It was good to get to see Steve Wynn performing in my favorite church for live gigs the magnificent and sadly crumbling St Pancras old Church that is in need of a little bit of help over at https://posp.co.uk/st-pancras-old-church/ to help repair the cracks in the walls that seem to be getting larger and are mainly caused by all the trains rumbling by.
First on was Benedict Benjamin who is a new or new to me young singer songwriter performing solo he had a nice guitar tone and his voice reminded me a good bit of Richard Warren but sadly his songs weren't that memorable and no matter how much he wanted to Kiss Away the Blues I quickly got the impression that he needed a band behind him to flesh out his rather basic sounding songs. The Way You Talk To Waiters was for me about as good as he got a pretty decent song questioning the behavior of a friend that's worth hearing.
However, the songs about his kid really didn't connect with me at all and the second of those that appeared to be called You're a Motherfucker Baby deserved more than the apology he made before singing it to make it sound right in this setting.
He finished with Thin Skin and I hope he hasn't got one himself as he brought an ok but rather forgettable opening set to a close.
After the break Steve arrived at the pulpit and told us to turn our hymn books to number 335 or whatever number he said and that he was about to begin his sermon with Tears Won't Help At All a song that currently seems so appropriate with the mess the world is an and Steve sounded in fine voice. He then played a really nice version of Grace at really fit in with the church setting before taking us all down to the Medicine Show that was guaranteed to get most of us singing along as the congregation was mainly made up of long term fans who knew all the words despite not having hymn sheets to follow.
Steve was as ever quite chatty between songs and had a nice short tale to relate before he sang The Ambassador Of Soul that sounded really good stripped down like this. We then got Southern California Line that also sounded great played like this rather than with a full band.
We were then treated to two songs from the next Dream Syndicate album These Times that's out on 3rd May and Steve explained that they are about the state of the world we are in now. Black Light was very cool and perfect in a dark church and was followed by Bullet Holes that was as dark as the times deserve and I'm sure they will both sound very different when the Dream Syndicate play at the Scala in October.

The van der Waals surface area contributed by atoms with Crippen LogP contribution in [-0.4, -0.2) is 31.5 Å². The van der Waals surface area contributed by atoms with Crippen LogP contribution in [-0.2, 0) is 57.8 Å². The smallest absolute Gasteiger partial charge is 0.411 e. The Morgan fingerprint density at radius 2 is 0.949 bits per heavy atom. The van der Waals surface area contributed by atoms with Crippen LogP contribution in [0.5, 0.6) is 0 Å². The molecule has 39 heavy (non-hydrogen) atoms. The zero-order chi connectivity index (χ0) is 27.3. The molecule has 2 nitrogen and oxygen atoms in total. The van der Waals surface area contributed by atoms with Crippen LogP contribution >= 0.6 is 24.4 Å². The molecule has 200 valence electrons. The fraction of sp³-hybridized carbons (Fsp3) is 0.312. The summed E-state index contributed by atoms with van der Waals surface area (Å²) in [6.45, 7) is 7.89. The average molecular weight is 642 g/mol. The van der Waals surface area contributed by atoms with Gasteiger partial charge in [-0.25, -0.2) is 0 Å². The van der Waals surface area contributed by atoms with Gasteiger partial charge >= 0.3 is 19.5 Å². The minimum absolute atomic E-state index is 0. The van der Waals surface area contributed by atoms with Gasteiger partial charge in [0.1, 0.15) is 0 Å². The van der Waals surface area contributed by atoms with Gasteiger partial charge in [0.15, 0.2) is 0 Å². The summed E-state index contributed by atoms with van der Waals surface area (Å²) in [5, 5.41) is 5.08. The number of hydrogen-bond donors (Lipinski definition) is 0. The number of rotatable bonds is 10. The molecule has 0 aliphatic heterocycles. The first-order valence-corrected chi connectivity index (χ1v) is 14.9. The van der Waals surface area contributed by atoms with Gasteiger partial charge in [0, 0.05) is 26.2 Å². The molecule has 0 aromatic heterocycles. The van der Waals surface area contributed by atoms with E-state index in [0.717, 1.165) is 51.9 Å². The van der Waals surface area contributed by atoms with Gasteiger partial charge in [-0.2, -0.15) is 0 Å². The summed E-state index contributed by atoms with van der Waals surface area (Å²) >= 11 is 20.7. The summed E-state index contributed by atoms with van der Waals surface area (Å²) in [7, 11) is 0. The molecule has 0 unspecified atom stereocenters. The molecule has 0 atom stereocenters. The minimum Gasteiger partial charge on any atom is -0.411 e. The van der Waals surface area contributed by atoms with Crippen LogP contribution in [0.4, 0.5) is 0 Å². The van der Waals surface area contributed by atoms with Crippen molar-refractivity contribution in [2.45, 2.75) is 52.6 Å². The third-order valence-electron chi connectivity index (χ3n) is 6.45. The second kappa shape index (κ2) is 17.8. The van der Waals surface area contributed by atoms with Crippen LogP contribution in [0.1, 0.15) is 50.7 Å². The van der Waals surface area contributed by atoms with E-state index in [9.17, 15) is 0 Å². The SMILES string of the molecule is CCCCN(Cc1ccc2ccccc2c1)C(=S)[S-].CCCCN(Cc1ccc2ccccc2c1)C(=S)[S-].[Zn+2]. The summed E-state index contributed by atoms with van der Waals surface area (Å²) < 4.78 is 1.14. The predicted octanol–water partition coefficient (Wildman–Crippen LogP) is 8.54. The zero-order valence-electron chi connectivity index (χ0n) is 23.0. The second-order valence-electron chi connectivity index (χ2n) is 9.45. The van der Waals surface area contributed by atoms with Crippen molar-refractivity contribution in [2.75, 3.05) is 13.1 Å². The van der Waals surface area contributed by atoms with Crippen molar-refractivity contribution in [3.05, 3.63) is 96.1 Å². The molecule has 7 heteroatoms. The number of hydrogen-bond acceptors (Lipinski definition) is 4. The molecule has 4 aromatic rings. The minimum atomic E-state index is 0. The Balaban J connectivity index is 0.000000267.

Merritville has just enough biblical imagery to almost sound like it was written to be sung in churches although looking round I couldn't see any images of Mathew.
Before singing Cindy, It Was Always You Steve told us about how he came to write the song with George Pelecanos who provided the lyrics and told Steve he could change them as needed and instead Steve just added the music to this great song, and yes I love Georges books that I only started reading due to Steve's connections to him.
Steve then asked if any of us knew his band The Baseball Project and how proud he is to now have more songs about baseball than any other band and he played 1976 the opening song of the bands second album, I love this song about Mark Fidrych and how he sadly died far too young, Steve filled us in on more of the story before singing the song. For a minute I thought he might sing Ted Williams but that would have been pushing things.
Steve then told us the next song was a Bangles cover before singing That's What You Always Say, of course it isn't but does feature on the 3 X 4 album that I'm hoping will arrive here soon so I can hear the bangles version. Steve did a great stripped back version of a song I always love hearing. Glide was next and sounded very different stripped back to the full band version, but it just adds more emphasis onto the lyrics.
He went back to his first solo album for Carolyn a song that really sounded full of love. Steve was then dreaming of being back in Boston once more and I'm sure most of us were too even if I haven't been there since 1986 when I saw a certain Paul B Cutler playing in 45 Grave just before Joining Steve in The Dream Syndicate. He then closed with one of his more recent hits Amphetamine a song I wasn't expecting to hear played solo but it worked brilliantly and was a great closing number to a very cool set.
Of course he came back for an encore that opened with When You Smile that of course got us all smiling and he then played There Will Come A Day and after the first verse he unplugged and walked into the aisle as the congregation joined in to give the song even more of a gospel feel to it that it already had and a great way to end the show.
Well of course we all wanted more so Steve came back for a second encore that he introduced as being by The Band that Rick Danko wrote before singing Stage Fright that was a nice end to a great show.